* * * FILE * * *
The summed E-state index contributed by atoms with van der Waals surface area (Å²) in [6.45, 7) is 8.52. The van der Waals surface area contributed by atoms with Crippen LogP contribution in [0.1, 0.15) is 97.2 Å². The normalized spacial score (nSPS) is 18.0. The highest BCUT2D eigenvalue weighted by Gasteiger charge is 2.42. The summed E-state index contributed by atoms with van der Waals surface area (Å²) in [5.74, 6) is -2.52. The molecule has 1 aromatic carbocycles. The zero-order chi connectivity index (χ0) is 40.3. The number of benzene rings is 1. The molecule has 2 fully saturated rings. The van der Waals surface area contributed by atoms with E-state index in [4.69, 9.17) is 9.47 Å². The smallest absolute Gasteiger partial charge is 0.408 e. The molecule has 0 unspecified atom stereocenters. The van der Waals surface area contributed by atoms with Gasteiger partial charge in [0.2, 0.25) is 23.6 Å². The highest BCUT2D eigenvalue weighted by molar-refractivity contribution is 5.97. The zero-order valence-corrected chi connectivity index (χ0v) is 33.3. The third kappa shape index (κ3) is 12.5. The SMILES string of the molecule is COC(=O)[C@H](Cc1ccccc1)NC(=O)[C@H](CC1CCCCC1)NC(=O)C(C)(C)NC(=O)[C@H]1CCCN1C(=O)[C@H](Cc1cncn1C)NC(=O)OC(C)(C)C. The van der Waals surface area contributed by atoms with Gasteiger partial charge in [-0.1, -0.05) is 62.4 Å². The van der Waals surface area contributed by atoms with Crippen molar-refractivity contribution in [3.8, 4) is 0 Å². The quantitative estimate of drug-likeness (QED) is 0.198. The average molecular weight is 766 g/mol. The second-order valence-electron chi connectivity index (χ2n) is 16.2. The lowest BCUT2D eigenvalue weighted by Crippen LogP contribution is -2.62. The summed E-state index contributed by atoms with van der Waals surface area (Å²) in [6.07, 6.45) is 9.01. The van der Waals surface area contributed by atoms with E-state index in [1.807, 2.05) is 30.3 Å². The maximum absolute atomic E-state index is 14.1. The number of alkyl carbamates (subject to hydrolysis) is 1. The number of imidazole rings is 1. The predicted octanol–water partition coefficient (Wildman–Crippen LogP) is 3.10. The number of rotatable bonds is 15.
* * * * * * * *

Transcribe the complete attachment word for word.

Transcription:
The summed E-state index contributed by atoms with van der Waals surface area (Å²) in [6.45, 7) is 8.52. The van der Waals surface area contributed by atoms with Crippen LogP contribution in [0.1, 0.15) is 97.2 Å². The normalized spacial score (nSPS) is 18.0. The highest BCUT2D eigenvalue weighted by Gasteiger charge is 2.42. The summed E-state index contributed by atoms with van der Waals surface area (Å²) in [5.74, 6) is -2.52. The molecule has 1 aromatic carbocycles. The zero-order chi connectivity index (χ0) is 40.3. The number of benzene rings is 1. The molecule has 2 fully saturated rings. The van der Waals surface area contributed by atoms with E-state index in [4.69, 9.17) is 9.47 Å². The smallest absolute Gasteiger partial charge is 0.408 e. The molecule has 0 unspecified atom stereocenters. The van der Waals surface area contributed by atoms with Gasteiger partial charge in [0.2, 0.25) is 23.6 Å². The highest BCUT2D eigenvalue weighted by molar-refractivity contribution is 5.97. The zero-order valence-corrected chi connectivity index (χ0v) is 33.3. The third kappa shape index (κ3) is 12.5. The SMILES string of the molecule is COC(=O)[C@H](Cc1ccccc1)NC(=O)[C@H](CC1CCCCC1)NC(=O)C(C)(C)NC(=O)[C@H]1CCCN1C(=O)[C@H](Cc1cncn1C)NC(=O)OC(C)(C)C. The van der Waals surface area contributed by atoms with Gasteiger partial charge in [-0.1, -0.05) is 62.4 Å². The van der Waals surface area contributed by atoms with Crippen molar-refractivity contribution in [3.8, 4) is 0 Å². The quantitative estimate of drug-likeness (QED) is 0.198. The average molecular weight is 766 g/mol. The second-order valence-electron chi connectivity index (χ2n) is 16.2. The lowest BCUT2D eigenvalue weighted by Crippen LogP contribution is -2.62. The summed E-state index contributed by atoms with van der Waals surface area (Å²) in [6.07, 6.45) is 9.01. The van der Waals surface area contributed by atoms with E-state index in [1.807, 2.05) is 30.3 Å². The maximum absolute atomic E-state index is 14.1. The number of alkyl carbamates (subject to hydrolysis) is 1. The number of imidazole rings is 1. The predicted octanol–water partition coefficient (Wildman–Crippen LogP) is 3.10. The number of rotatable bonds is 15.